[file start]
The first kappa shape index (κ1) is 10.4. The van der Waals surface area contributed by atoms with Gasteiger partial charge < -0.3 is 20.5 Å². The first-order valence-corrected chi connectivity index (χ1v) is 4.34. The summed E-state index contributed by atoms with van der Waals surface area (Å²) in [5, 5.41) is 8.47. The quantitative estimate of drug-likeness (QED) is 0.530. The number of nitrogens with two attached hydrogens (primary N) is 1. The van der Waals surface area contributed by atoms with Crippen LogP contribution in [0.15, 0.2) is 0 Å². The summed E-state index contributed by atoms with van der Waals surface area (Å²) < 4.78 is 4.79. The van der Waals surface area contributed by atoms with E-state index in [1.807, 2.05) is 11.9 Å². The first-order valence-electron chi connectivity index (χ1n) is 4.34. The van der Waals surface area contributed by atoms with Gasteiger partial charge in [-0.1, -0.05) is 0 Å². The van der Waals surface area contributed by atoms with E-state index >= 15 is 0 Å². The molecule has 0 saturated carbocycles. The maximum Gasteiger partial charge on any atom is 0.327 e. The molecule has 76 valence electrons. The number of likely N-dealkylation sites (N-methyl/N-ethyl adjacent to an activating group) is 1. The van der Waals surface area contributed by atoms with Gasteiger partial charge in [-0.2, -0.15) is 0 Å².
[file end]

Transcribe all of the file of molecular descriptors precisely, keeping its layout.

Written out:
The first kappa shape index (κ1) is 10.4. The van der Waals surface area contributed by atoms with Gasteiger partial charge < -0.3 is 20.5 Å². The first-order valence-corrected chi connectivity index (χ1v) is 4.34. The summed E-state index contributed by atoms with van der Waals surface area (Å²) in [5, 5.41) is 8.47. The quantitative estimate of drug-likeness (QED) is 0.530. The number of nitrogens with two attached hydrogens (primary N) is 1. The van der Waals surface area contributed by atoms with Crippen LogP contribution in [0.15, 0.2) is 0 Å². The summed E-state index contributed by atoms with van der Waals surface area (Å²) < 4.78 is 4.79. The van der Waals surface area contributed by atoms with E-state index in [1.807, 2.05) is 11.9 Å². The first-order valence-electron chi connectivity index (χ1n) is 4.34. The van der Waals surface area contributed by atoms with Gasteiger partial charge in [-0.1, -0.05) is 0 Å². The van der Waals surface area contributed by atoms with E-state index >= 15 is 0 Å². The molecule has 0 saturated carbocycles. The maximum Gasteiger partial charge on any atom is 0.327 e. The molecule has 76 valence electrons. The number of likely N-dealkylation sites (N-methyl/N-ethyl adjacent to an activating group) is 1. The van der Waals surface area contributed by atoms with Gasteiger partial charge in [-0.2, -0.15) is 0 Å².